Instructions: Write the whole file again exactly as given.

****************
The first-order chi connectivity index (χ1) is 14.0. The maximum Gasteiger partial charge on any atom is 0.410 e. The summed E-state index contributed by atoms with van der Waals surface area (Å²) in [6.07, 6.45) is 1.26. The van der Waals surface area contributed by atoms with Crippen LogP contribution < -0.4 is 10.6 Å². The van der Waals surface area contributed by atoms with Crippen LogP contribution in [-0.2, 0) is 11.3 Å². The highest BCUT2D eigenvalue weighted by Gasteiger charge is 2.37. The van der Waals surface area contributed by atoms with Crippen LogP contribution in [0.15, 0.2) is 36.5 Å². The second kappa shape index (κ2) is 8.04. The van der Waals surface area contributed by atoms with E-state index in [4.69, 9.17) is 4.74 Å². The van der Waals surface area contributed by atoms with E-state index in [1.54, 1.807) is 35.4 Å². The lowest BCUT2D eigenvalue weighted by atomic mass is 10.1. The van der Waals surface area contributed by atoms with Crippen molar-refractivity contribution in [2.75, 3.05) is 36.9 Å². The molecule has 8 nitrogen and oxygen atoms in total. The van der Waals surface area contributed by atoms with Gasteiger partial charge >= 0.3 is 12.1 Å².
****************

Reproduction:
The first-order chi connectivity index (χ1) is 14.0. The maximum Gasteiger partial charge on any atom is 0.410 e. The summed E-state index contributed by atoms with van der Waals surface area (Å²) in [6.07, 6.45) is 1.26. The van der Waals surface area contributed by atoms with Crippen LogP contribution < -0.4 is 10.6 Å². The van der Waals surface area contributed by atoms with Crippen LogP contribution in [-0.2, 0) is 11.3 Å². The highest BCUT2D eigenvalue weighted by Gasteiger charge is 2.37. The van der Waals surface area contributed by atoms with Crippen LogP contribution in [0.15, 0.2) is 36.5 Å². The second kappa shape index (κ2) is 8.04. The van der Waals surface area contributed by atoms with E-state index in [4.69, 9.17) is 4.74 Å². The van der Waals surface area contributed by atoms with E-state index in [1.54, 1.807) is 35.4 Å². The lowest BCUT2D eigenvalue weighted by atomic mass is 10.1. The van der Waals surface area contributed by atoms with Crippen molar-refractivity contribution in [2.75, 3.05) is 36.9 Å². The molecule has 8 nitrogen and oxygen atoms in total. The van der Waals surface area contributed by atoms with Gasteiger partial charge >= 0.3 is 12.1 Å².